References of "Grodent, Denis"
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See detailThe Ultraviolet Spectrograph on NASA’s Juno Mission
Gladstone, G Randal; Persyn, Steven C.; Eterno, John S. et al

in Space Science Reviews (2014)

The ultraviolet spectrograph instrument on the Juno mission (Juno-UVS) is a long-slit imaging spectrograph designed to observe and characterize Jupiter’s far-ultraviolet (FUV) auroral emissions. These ... [more ▼]

The ultraviolet spectrograph instrument on the Juno mission (Juno-UVS) is a long-slit imaging spectrograph designed to observe and characterize Jupiter’s far-ultraviolet (FUV) auroral emissions. These observations will be coordinated and correlated with those from Juno’s other remote sensing instruments and used to place in situ measurements made by Juno’s particles and fields instruments into a global context, relating the local data with events occurring in more distant regions of Jupiter’s magnetosphere. Juno-UVS is based on a series of imaging FUV spectrographs currently in flight—the two Alice instruments on the Rosetta and New Horizons missions, and the Lyman Alpha Mapping Project on the Lunar Reconnaissance Orbiter mission. However, Juno-UVS has several important modifications, including (1) a scan mirror (for targeting specific auroral features), (2) extensive shielding (for mitigation of electronics and data quality degradation by energetic particles), and (3) a cross delay line microchannel plate detector (for both faster photon counting and improved spatial resolution). This paper describes the science objectives, design, and initial performance of the Juno-UVS. [less ▲]

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See detailDynamics of the aurora at Jupiter
Bonfond, Bertrand ULg; Grodent, Denis ULg; Badman, Sarah et al

Conference (2014, February 19)

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See detailThe 2-3 minutes periodicity in the polar aurora and the magnetosphere of Jupiter
Bonfond, Bertrand ULg; Grodent, Denis ULg; Gérard, Jean-Claude ULg et al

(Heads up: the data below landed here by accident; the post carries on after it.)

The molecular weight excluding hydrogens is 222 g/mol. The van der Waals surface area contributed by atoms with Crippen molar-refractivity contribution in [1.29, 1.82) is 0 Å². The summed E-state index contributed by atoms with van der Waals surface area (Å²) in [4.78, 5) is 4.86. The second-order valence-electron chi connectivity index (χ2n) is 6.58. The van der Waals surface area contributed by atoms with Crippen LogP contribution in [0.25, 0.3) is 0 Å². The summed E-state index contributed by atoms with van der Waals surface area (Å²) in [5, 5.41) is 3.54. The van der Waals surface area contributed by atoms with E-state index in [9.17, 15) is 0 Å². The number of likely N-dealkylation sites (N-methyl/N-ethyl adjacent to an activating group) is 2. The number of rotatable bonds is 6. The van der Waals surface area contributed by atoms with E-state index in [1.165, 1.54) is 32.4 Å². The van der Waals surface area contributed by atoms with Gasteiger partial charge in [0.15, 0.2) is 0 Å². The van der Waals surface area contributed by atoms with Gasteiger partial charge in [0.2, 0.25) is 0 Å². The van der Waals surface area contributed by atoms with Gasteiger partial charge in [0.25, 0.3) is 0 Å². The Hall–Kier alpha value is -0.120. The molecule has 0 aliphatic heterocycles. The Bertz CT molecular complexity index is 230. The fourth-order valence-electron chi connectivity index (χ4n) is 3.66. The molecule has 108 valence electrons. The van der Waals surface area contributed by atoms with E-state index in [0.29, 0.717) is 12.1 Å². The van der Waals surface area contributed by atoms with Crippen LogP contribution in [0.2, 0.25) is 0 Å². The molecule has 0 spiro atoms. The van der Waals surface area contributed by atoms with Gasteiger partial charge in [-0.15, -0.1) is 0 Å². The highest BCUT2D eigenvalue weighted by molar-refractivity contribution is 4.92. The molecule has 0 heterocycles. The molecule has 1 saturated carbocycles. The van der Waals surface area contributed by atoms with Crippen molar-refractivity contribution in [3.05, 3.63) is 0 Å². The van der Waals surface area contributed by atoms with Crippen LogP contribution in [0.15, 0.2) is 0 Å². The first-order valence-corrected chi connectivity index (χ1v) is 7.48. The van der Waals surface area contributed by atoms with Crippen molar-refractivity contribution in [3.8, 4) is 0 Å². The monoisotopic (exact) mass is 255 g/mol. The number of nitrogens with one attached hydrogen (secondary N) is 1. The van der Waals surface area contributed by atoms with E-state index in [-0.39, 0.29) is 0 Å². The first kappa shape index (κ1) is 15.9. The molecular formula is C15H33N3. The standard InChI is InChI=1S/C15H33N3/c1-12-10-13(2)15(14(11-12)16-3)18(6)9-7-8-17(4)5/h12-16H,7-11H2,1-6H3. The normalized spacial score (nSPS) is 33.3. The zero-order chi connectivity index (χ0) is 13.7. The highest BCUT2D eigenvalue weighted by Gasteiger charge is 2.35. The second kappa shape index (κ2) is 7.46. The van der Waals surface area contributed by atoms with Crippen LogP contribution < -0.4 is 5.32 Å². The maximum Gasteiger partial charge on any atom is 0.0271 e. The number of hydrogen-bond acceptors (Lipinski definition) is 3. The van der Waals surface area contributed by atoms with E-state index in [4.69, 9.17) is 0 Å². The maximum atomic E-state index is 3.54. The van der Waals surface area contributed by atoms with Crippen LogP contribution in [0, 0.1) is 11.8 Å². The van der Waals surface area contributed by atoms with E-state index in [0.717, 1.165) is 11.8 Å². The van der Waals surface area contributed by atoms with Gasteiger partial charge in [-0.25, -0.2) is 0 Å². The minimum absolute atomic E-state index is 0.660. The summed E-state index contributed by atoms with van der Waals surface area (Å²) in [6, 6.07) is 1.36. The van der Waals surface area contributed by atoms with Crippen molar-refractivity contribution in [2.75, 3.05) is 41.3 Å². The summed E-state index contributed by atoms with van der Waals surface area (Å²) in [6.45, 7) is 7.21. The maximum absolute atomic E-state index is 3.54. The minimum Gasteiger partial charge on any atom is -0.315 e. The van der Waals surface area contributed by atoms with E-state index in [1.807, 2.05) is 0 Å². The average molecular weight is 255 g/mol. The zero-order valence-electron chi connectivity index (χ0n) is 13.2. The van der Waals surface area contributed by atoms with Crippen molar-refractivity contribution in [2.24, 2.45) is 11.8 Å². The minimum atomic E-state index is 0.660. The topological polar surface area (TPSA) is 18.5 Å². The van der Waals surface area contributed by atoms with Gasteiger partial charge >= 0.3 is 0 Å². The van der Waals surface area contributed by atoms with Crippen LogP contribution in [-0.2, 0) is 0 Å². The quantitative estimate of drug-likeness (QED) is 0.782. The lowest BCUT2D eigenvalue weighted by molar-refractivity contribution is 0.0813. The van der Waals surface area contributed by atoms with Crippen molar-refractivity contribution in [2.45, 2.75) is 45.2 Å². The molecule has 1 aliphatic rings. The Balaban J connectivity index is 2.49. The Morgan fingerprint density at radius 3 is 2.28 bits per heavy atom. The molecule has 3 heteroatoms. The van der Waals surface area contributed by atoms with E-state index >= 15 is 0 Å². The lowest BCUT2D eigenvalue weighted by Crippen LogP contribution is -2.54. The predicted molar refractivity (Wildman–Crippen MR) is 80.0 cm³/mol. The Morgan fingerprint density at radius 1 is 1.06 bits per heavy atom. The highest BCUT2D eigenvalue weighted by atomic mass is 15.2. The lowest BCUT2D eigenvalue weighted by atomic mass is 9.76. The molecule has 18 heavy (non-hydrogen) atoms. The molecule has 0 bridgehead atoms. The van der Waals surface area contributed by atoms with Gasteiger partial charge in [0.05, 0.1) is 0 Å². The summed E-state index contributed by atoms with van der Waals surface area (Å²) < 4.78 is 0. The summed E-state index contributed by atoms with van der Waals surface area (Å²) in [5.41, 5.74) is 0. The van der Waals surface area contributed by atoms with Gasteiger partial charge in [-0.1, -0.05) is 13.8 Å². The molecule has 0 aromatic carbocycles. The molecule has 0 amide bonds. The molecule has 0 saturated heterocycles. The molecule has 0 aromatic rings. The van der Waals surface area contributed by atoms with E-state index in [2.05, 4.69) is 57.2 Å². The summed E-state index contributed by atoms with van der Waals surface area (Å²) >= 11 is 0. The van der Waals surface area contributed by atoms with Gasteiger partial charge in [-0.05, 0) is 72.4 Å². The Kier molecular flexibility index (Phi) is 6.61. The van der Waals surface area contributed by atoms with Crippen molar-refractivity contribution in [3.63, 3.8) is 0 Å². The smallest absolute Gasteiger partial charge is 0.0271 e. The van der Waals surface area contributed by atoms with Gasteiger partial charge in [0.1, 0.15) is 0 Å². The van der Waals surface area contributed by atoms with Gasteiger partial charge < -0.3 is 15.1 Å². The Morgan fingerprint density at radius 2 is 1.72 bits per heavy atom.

Poster (2013, December 10)

The main aurora at Jupiter is related to the middle magnetosphere and the corotation breakdown of the magnetospheric plasma. On the other hand, the polar regions either magnetically map to the outer ... [more ▼]

The main aurora at Jupiter is related to the middle magnetosphere and the corotation breakdown of the magnetospheric plasma. On the other hand, the polar regions either magnetically map to the outer magnetosphere or correspond to field lines open to the interplanetary medium and most of the auroral emissions from this region are still poorly understood. Among these polar auroral emissions are the flares, dramatic brightenings of several million square kilometers over a couple of minutes. Two previously reported observations of the southern hemisphere showed that these flares can be quasi-periodic with a re-occurrence time of 2-3 minutes. Here we report results from the Hubble Space Telescope campaign carried out in 2012-2013 with the STIS FUV instrument in time-tag mode (PI: D. Grodent). This campaign consisted in alternating observations of the two hemispheres. Based on the analysis of this dataset, we confirm that these quasi-periodic flares are ubiquitous and occur in both hemispheres. Moreover, in at least one case, these flares appear to occur in phase in both hemispheres. We compare the characteristics of these flares with those of the relativistic electron bursts observed by the Ulysses spacecraft with the HET instrument. We find that 2-3 minutes quasi-periodic burst are much more frequent than previously reported and that they magnetically map to the same auroral area as the flares. We conclude that these two phenomena are most probably related and arise from a common origin. [less ▲]

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See detailSaturn’s UV aurora: the (high latitude) point of view of Cassini
Grodent, Denis ULg; Bonfond, Bertrand ULg; Gustin, Jacques ULg et al

Conference (2013, December 09)

The high latitude vantage point of Cassini and its short distance to Saturn give rise to a unique opportunity for obtaining exceptional spectral images of the aurorae, along with in situ observations of ... [more ▼]

The high latitude vantage point of Cassini and its short distance to Saturn give rise to a unique opportunity for obtaining exceptional spectral images of the aurorae, along with in situ observations of the associated particles and magnetic field. Cassini’s T83 flyby of Titan significantly changed the inclination of the spacecraft’s orbit and marked the beginning of the XXM inclined phase 1 which will last until March 16, 2015. We will give an overview of the auroral emissions observed so far with the UVIS camera on board Cassini. In particular we will link the morphology of the aurora with specific magnetospheric processes, such as dayside reconnection and auroral bifurcations, nightside reconnection, hot plasma injections. We will also take advantage of the view from nearly above the poles to describe the overall shape and size of the aurora, which are expected to respond to the solar wind conditions. Moreover, this presentation will focus on small-scale features, which can only be observed by an instrument close enough to the planet. We will also present movies of these observations, allowing us to explore the auroral dynamics at various timescales. This information will be used to identify the various mechanisms at play in Saturn’s magnetosphere. [less ▲]

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See detailEvolution of the Io Footprint Brightness II: Modeling